This is the second outbreak in under a year in the Democratic Republic of Congo.
This year, Sunday 1 October marked both the UN International Day of Older Persons and Grandparents' Day in the UK. Grandparents
Sierra Leone stumbles and falls from one extreme horror to another - war, disease, and natural disaster. We are one of the poorest countries in the world, with the world's worst mother and child mortality rate. Our people are intimately aware of the daily cruelty of terrible poverty. But if those who experience the worst of all this are yet to lose their humanity, I have no right to either.
I spent a week in Kenema government hospital and witnessed five births in total. None of the babies survived. My heart ached with pain for the mum's and midwives who had to endure this suffering. But this was and is the daily reality of life in Kenema government hospital, and it's a story repeated across Sierra Leone. You only have to travel to a cemetery to see the rows and rows of tiny graves which fill the graveyard.
The stakes are high. As we saw with Ebola, public health authorities have been caught off guard by outbreaks around the world. The wide use of digital information tools in medicine opens up the possibility for biosurveillance to help us detect outbreaks earlier. By doing so, public health authorities would be better able to halt such outbreaks, preventing new infections and their complications, and even saving lives.
For many thousands of people, Ebola isn't over. It was a trigger that has sparked so many other issues - homelessness, unemployment, poverty - that will be felt in Sierra Leone for years to come unless its people receive ongoing support to get back on their feet. Without help to rebuild their businesses and get their children back into schools, many more people to come will fall victim to the Ebola crisis.
Lab tests have confirmed the case.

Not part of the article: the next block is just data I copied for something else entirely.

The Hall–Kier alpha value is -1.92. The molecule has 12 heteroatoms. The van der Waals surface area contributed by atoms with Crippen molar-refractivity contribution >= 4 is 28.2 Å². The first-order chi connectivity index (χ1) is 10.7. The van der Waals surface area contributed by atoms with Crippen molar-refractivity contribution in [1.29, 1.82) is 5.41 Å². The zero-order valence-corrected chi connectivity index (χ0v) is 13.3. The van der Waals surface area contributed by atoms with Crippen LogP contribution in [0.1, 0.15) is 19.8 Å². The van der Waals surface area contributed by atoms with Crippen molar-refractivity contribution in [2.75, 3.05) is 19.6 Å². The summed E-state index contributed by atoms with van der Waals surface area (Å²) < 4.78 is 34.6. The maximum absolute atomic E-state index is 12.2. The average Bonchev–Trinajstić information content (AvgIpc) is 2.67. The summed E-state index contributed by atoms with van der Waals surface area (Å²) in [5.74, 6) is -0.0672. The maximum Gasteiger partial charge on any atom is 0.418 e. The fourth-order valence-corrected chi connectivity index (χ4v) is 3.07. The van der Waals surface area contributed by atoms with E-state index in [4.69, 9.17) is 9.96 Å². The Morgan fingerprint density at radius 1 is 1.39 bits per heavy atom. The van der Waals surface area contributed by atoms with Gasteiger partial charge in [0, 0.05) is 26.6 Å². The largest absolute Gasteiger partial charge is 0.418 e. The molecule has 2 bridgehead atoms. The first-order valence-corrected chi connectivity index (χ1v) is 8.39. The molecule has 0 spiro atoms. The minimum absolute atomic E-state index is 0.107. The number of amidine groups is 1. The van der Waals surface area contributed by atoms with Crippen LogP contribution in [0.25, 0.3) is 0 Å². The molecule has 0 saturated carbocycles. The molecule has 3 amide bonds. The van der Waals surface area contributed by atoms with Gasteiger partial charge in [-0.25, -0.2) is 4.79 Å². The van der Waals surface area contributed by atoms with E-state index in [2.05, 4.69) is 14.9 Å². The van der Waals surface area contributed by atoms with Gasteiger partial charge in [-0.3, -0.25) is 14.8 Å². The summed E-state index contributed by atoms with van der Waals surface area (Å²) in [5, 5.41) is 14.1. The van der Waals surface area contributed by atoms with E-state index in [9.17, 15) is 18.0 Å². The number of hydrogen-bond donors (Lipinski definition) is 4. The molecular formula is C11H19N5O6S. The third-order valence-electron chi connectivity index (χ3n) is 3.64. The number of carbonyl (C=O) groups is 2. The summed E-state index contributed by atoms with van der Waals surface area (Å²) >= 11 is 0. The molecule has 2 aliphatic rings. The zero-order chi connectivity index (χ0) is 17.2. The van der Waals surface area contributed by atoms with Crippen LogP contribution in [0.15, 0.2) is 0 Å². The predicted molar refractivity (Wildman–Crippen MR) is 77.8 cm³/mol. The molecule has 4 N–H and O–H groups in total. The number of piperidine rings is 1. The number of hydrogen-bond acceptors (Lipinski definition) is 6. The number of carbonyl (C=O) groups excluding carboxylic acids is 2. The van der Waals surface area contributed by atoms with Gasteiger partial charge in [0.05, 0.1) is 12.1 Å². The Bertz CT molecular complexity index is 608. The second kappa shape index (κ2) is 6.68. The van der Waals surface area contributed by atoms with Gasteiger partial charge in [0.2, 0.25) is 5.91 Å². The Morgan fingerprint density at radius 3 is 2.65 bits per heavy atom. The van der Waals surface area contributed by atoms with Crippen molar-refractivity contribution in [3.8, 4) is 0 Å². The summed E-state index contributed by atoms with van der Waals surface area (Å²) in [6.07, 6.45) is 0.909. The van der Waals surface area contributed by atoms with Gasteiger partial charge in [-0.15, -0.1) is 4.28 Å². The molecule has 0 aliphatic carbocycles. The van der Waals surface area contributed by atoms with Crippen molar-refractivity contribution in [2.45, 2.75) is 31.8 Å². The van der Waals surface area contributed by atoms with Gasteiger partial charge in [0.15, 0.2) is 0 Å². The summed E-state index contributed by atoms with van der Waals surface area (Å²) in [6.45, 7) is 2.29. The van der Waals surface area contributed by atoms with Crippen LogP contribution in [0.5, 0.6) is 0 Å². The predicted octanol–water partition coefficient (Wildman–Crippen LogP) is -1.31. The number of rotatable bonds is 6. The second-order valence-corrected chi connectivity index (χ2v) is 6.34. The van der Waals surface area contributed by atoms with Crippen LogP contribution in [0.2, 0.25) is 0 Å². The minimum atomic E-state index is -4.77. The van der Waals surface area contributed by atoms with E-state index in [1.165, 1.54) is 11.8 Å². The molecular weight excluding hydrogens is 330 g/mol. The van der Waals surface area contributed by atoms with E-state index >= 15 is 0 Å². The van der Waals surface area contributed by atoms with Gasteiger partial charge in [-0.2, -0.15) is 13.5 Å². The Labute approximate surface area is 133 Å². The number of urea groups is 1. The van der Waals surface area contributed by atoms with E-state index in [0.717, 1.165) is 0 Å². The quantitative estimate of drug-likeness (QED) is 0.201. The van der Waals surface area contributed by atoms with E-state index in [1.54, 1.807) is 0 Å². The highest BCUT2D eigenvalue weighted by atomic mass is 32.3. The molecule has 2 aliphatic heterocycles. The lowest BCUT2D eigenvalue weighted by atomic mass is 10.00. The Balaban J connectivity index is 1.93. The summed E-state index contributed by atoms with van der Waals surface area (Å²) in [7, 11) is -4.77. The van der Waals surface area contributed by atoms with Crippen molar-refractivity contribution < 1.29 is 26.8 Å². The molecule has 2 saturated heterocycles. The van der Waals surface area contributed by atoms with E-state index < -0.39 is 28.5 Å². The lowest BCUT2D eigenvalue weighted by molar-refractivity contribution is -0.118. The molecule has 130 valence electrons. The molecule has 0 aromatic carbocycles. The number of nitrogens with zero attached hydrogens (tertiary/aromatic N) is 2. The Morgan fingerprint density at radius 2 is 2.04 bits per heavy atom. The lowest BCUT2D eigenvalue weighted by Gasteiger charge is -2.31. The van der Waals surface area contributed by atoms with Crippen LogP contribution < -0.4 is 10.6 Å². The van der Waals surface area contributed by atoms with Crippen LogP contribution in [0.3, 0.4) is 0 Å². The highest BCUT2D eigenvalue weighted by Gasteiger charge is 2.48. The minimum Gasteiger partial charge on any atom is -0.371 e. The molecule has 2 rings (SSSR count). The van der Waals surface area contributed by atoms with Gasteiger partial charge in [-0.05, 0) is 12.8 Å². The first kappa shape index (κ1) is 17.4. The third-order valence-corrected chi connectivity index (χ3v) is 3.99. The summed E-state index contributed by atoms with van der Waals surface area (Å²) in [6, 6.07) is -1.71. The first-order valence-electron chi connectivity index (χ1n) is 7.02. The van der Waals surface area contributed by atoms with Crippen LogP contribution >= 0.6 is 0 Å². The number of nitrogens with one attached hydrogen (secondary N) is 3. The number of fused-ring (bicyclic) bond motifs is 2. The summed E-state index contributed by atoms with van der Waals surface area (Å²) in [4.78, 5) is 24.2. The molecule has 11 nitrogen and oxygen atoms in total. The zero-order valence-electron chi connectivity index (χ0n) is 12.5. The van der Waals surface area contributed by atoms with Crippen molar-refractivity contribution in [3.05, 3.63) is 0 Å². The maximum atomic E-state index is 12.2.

An Ebola epidemic has been declared in the Democratic Republic of Congo with three people confirmed dead, the World Health
Health authorities believe it to be an accidental poisoning event, but are cautiously monitoring the situation.
Nurse Pauline Cafferkey hit the headlines in December 2014 when she became the first person in the UK to be diagnosed with
How can a woman survive Ebola and then die in childbirth? Easily, if you live in a low-income country where there are big
A Labour-run DfID would seek to offer a hybrid approach that focuses on economic, environmental and social development, without ever losing sight of what DfID was created to achieve. I will continue to champion the invaluable work DfID does and ensure the UK does not wane on its foreign aid commitments.
Most of the 11,000 deaths due to Ebola could have been prevented, yet the world remains “grossly underprepared” for another
The patient was treated with 26 antibiotics.
A woman has died after being infected by a strain of bacteria resistant to every antibiotic available in the US. The patient
"One year after Ebola, life, light and hope have returned to some of the worst-hit communities in Sierra Leone," said George
If we have learnt anything from the deaths of millions of people from diseases like AIDS, SARS, pandemic flu, Ebola, and Zika it is the need for scientists to share data quickly so that researchers can assess the dangers and develop new medicines and vaccines.
'When the next outbreak hits, we will not be defenceless.'
The vaccine could control a new outbreak of the Zaire strain.